Built in 1939 as a warehouse for S. Hoffnung and Company Ltd, an accretion of unsympathetic alterations following the building’s inception diminished the building’s quality and character. An innovative design approach was adopted to return the building to its former glory, deliver a modern, contemporary workplace and achieve a result that ensured the commercial viability of the project. Innovations included:
/ The addition of three new levels of contemporary office accommodation, the area for which was awarded via the City of Sydney’s Heritage Floor Space program.
/ An advanced approach to sustainability, including the reuse of over 90% of the existing façade and 60% of the existing structure and the use of an underfloor mechanical system, all of which contributed to the project achieving a five star greenstar ‘design’ and ‘as built’ rating.
/ Consideration of the roofscape as a primary elevation, thereby enhancing the visual amenity of the city. This was achieved through the concealment of plant and the creation of a range of inhabitable, landscaped roof terraces.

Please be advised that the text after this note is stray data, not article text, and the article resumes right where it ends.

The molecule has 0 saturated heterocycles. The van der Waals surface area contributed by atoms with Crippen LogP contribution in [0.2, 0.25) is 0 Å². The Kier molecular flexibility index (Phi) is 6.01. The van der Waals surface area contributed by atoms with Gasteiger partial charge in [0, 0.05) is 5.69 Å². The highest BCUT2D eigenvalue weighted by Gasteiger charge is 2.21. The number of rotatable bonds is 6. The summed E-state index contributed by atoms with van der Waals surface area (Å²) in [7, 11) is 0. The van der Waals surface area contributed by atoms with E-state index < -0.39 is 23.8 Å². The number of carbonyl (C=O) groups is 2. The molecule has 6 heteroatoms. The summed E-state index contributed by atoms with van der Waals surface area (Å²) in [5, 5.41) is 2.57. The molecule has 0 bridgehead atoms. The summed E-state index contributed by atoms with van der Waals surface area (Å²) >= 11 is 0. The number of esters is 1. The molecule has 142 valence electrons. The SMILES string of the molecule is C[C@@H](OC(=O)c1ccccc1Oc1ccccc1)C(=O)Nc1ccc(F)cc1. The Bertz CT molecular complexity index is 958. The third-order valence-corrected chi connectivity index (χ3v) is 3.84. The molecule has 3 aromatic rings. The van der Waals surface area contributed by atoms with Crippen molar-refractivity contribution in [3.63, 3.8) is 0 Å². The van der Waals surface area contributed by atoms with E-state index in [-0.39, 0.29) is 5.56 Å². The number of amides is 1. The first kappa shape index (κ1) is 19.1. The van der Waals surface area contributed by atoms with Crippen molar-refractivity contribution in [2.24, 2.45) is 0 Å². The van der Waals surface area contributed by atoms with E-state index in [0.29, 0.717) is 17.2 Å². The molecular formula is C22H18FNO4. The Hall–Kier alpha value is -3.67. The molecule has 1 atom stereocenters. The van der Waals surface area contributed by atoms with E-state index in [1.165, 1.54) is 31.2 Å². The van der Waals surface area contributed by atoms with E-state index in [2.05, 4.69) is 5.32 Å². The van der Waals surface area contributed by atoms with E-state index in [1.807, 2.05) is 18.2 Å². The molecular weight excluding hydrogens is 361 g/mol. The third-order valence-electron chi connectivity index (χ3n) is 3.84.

The new floors are set back from the Clarence Street frontage to ensure that they create a recessive and sympathetic backdrop that allows the form and design features of the heritage building to be clearly read. The lightweight, ‘timber’ expression of this extension, contrasts with the solidity and weight of the original masonry building as well as reinforcing the building’s symmetry.
The works included conservation and repair of the Clarence and Kent Street façades, internal refurbishment of all floors, a new core and lifts and removal of the 1970s top floor. The Clarence Street façade work included the total reconstruction of the lower levels and the reinstatement of the black granite cladding, the cantilevered awning and clock.
The new core located on the south side of the building delivers an open, contiguous floorplate facilitating connectivity. The curved core responds to the streamlined details of the original ‘deco’ architecture. Similarly at roof level, the two ‘funnels' containing plant are evocative of 1930s ocean liners, reinforcing the building’s links to the past.